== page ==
Internal glass door building regs?

Man at B&Q wrote:

How is the 'issue is people falling through and being literally cut to ribbons' not what I said, when I did say it?

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wrote:

The data on this commercial site is AFAICR correct and worth a look:
http://www.warmedgeunits.com/safety.html
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Bob Mannix
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Bob Mannix wrote:

I think so too.
So whilst not strictly necessary in all cases, unless there is a resoan not to, fit toughened safety glass everywhere you can.
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You also said "In fact all glass used these days in a house has to be unless the pane size is very small as in e.g. leaded lights or small framed panels.."
You totally omitted any mention of height from the ground being a criteria for the rewuirement of safety fglass.
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The Natural Philosopher wrote:

My local glass place has a big chart on the wall showing exactly what you can use & where.
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Dave - The Medway Handyman
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The Natural Philosopher wrote:

Glass used in wondows which are less than a certain distance from the floor (about 1m I think) have to be toughened - above that and normal glass can be used.
ALL glass in doors, and in windows which are attached to doors, IE like in a combination frame, have to be toughened glass, irrespective of distance from the floor.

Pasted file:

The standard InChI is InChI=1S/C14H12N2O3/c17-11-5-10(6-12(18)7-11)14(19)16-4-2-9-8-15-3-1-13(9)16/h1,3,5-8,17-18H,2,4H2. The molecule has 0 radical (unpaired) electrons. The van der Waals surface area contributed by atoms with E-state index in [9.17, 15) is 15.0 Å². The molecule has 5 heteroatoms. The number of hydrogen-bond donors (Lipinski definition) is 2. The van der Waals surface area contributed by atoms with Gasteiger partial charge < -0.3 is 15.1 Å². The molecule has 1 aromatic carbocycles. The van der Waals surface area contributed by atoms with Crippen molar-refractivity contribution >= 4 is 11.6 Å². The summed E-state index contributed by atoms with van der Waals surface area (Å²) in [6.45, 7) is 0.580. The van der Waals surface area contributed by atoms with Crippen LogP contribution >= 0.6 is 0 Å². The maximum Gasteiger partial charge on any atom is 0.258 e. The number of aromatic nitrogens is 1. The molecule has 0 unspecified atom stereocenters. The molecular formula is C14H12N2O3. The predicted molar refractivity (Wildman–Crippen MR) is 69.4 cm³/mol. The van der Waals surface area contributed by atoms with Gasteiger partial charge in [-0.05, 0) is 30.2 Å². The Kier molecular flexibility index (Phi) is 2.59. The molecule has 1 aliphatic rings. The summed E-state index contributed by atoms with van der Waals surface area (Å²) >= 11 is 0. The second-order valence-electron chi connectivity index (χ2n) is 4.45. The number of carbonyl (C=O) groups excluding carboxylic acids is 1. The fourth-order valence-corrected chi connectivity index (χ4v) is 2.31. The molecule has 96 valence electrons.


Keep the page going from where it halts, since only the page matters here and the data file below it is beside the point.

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Phil L
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I dont think that is correct. My glazier says it can be either toughened, or laminated. Laminated is around a third cheaper, albeit at the expense of a thicker glass section. He also puts the BS mark on his laminated glass. Alan.
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mogga wrote:

There are. They're called the Building Regulations, and they say that if you carry out building work or make a material change of use of a building, the work you do must meet the guidance, and (in the case of alterations) the work you do mustn't make any other part of the building any less compliant than before.
If you carry out any work that affects the building's structure or fire safety, and as part of that, you replace or alter the internal door, then, yes, you have to fit safety glass to that door to comply with Building Regulations.
If you're just replacing the door or the glass, it must comply with the General Product Safety Regulations 1994. This is controlled by Trading Standards at your local or County Council. I assume it's controlled reactively, i.e., following a complaint or serious HSE-reportable accident.
If it's an existing pane, I don't know if there are any regulations covering its continued use. I can't imagine there are within a private dwelling, unless some legal or informal registration schemes for HMOs or student accommodation, etc., would cover it.
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Hugo Nebula
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